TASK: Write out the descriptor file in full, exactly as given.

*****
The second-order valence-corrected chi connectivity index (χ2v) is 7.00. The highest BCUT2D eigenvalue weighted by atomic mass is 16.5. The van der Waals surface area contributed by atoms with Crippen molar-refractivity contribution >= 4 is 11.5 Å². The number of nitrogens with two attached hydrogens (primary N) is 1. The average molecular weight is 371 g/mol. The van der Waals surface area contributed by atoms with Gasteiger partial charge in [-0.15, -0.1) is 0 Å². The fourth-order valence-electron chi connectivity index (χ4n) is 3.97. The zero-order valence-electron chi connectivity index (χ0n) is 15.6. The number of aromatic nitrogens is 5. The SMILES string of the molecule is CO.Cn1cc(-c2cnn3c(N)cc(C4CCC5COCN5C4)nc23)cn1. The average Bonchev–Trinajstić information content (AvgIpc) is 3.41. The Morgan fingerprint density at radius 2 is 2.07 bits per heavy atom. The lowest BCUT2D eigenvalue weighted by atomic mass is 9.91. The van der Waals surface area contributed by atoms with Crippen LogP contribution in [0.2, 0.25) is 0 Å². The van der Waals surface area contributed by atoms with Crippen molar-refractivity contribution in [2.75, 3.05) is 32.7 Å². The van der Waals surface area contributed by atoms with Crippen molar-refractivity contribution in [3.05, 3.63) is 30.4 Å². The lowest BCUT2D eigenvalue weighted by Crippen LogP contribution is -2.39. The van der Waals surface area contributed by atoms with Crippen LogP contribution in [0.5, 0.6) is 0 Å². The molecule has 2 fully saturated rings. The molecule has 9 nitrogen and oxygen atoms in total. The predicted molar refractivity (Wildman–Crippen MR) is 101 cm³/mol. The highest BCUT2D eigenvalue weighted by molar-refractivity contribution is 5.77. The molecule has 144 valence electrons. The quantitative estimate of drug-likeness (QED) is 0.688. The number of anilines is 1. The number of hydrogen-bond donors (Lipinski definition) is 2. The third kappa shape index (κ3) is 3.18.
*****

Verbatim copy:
The second-order valence-corrected chi connectivity index (χ2v) is 7.00. The highest BCUT2D eigenvalue weighted by atomic mass is 16.5. The van der Waals surface area contributed by atoms with Crippen molar-refractivity contribution >= 4 is 11.5 Å². The number of nitrogens with two attached hydrogens (primary N) is 1. The average molecular weight is 371 g/mol. The van der Waals surface area contributed by atoms with Gasteiger partial charge in [-0.15, -0.1) is 0 Å². The fourth-order valence-electron chi connectivity index (χ4n) is 3.97. The zero-order valence-electron chi connectivity index (χ0n) is 15.6. The number of aromatic nitrogens is 5. The SMILES string of the molecule is CO.Cn1cc(-c2cnn3c(N)cc(C4CCC5COCN5C4)nc23)cn1. The average Bonchev–Trinajstić information content (AvgIpc) is 3.41. The Morgan fingerprint density at radius 2 is 2.07 bits per heavy atom. The lowest BCUT2D eigenvalue weighted by atomic mass is 9.91. The van der Waals surface area contributed by atoms with Crippen LogP contribution in [0.2, 0.25) is 0 Å². The van der Waals surface area contributed by atoms with Crippen molar-refractivity contribution in [2.75, 3.05) is 32.7 Å². The van der Waals surface area contributed by atoms with Crippen molar-refractivity contribution in [3.05, 3.63) is 30.4 Å². The lowest BCUT2D eigenvalue weighted by Crippen LogP contribution is -2.39. The van der Waals surface area contributed by atoms with Crippen LogP contribution in [0.5, 0.6) is 0 Å². The molecule has 2 fully saturated rings. The molecule has 9 nitrogen and oxygen atoms in total. The predicted molar refractivity (Wildman–Crippen MR) is 101 cm³/mol. The highest BCUT2D eigenvalue weighted by molar-refractivity contribution is 5.77. The molecule has 144 valence electrons. The quantitative estimate of drug-likeness (QED) is 0.688. The number of anilines is 1. The number of hydrogen-bond donors (Lipinski definition) is 2. The third kappa shape index (κ3) is 3.18.